It is not uncommon that society and culture today can somehow find themselves mirrored by speculation in fiction from years past. Famously, in the short story Runaround, Isaac Asimov, the famed science-fiction writer and biochemistry professor, proposed three laws governing the power balance between humans and their robot companions.
The idea that everyday life can somehow follow speculation in fiction from years past is not new, but new parallels appear to be drawn each day between today’s reality and the world that writers only dreamed about years ago.“Books, plays, and the arts generally connect in both obvious and subtle ways to the development of computational tools and ideas,” says Professor Dan Rockmore. (Photo by Robert Gill)
In an effort to understand, promote, and honor the convergence of art, science, and real life, the Neukom Institute for Computational Science announced Oct. 26 the establishment of the Neukom Institute Literary Arts Awards, a global award program to honor creative works around speculative fiction.
While speculative fiction can take various forms related to science fiction and fantasy, the Neukom Institute arts awards will focus on near-future creative writing that features themes relevant to computational work or computing.
“The arts have always had strong creative connections to the sciences, including computational science,” says Professor Dan Rockmore, director of the Neukom Institute and associate dean of the sciences in the Faculty of Arts and Science. “These awards recognize the role of artists as gadflies for the good, provocateurs and satirists when the sciences overreach, and as far-seeing prophets of scientific potential, for good or bad.”
In advance of announcing the awards program, Rockmore published an evocative account of the role of speculative fiction in society in the Los Angeles Review of Books: “A Computer Scientist Makes the Case for Speculative Fiction.”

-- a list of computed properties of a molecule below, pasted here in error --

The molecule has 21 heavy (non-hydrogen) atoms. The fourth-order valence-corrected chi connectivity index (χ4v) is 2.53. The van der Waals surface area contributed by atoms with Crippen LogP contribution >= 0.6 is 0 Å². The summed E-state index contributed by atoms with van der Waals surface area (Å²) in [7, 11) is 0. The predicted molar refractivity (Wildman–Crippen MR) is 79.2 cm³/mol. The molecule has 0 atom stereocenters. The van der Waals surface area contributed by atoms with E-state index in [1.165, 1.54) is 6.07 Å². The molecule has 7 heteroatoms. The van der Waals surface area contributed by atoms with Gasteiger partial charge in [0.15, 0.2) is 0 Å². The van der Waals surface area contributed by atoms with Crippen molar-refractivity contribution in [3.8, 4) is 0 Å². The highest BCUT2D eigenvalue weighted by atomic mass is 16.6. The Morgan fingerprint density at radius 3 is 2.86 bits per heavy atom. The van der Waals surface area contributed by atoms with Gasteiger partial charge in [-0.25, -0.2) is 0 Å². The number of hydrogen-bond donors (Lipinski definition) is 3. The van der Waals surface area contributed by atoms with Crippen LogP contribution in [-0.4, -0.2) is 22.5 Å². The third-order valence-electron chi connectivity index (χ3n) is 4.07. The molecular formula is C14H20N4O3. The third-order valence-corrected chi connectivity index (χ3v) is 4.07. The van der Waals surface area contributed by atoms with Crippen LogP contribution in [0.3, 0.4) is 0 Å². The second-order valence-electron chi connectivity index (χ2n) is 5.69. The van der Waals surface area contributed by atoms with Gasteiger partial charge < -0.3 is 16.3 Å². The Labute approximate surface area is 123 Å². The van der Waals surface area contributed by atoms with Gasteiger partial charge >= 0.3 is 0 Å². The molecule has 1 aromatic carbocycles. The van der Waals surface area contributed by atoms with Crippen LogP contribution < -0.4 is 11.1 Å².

“Given the pervasiveness of technology in our daily lives, not to mention a general jittery uncertainty about the state of world, it’s hardly surprising that bookstores and theaters are again overflowing with creative work exploring the ramifications of our newest scientific and technological advances,” Rockmore writes in the Review of Books.
Driverless cars and robot aides may make routine headlines today, but before these ideas became reality, they were featured in speculative fiction, where they would often serve as the inspiration for social commentary and critique. George Orwell, H.G. Wells, Isaac Asimov, and Margaret Atwood are all masters of speculative fiction who have written stories that are fantastic, but not far-fetched, and often turn out to be prescient.
“Great speculative fiction achieves an emotional uncanny valley in its reader,” says Rockmore. “It feels like it could happen tomorrow, and we might not like the way it looks. It shows you that, without care, things could go badly.”
The inaugural awards will be announced in spring of 2018 in three categories honoring playwriting and established and first-time authors for literary fiction. Topics related to the societal effects of artificial intelligence, big data, and other digital technologies are examples of themes that are relevant for consideration. Entries will be judged by panels of writers and scientists to be named in the early part of next year.
“Many of us have read, and continue to read, the greats of the genre, but there also seems to be a huge uptick in people writing speculative fiction today,” says Rockmore. “This award program is meant to recognize artists that inspire us to think deeply and carefully about the future that computational science and ‘the digital’ are creating; the best of this kind of work is both thoughtful and thought-provoking.”
Each award comes with a $5,000 honorarium. The winning novelists will receive their awards during a Dartmouth-hosted panel to discuss the genre and their work. The award-winning play will be performed in summer 2018 as a reading in Dartmouth’s Department of Theater VoxFest, followed by an additional reading in the New Works Now festival at Northern Stage in White River Junction, Vt. Additional support will be provided by the Office of the Associate Dean for the Arts and Humanities.
The Neukom Institute is dedicated to supporting and inspiring computational work. Literary Arts Awards is part of the Neukom Institute’s initiative that explores the ways in which computational ideas have an impact on society.
“Books, plays, and the arts generally connect in both obvious and subtle ways to the development of computational tools and ideas,” says Rockmore. “Conversely, computational sciences have played an important and transformative role in the arts, not only through their impact on modes of production of artwork, but also as a formative influence on its themes and motivations.”
All works published since June 1, 2015, are eligible for consideration. The deadline for submissions is Dec. 31, 2017.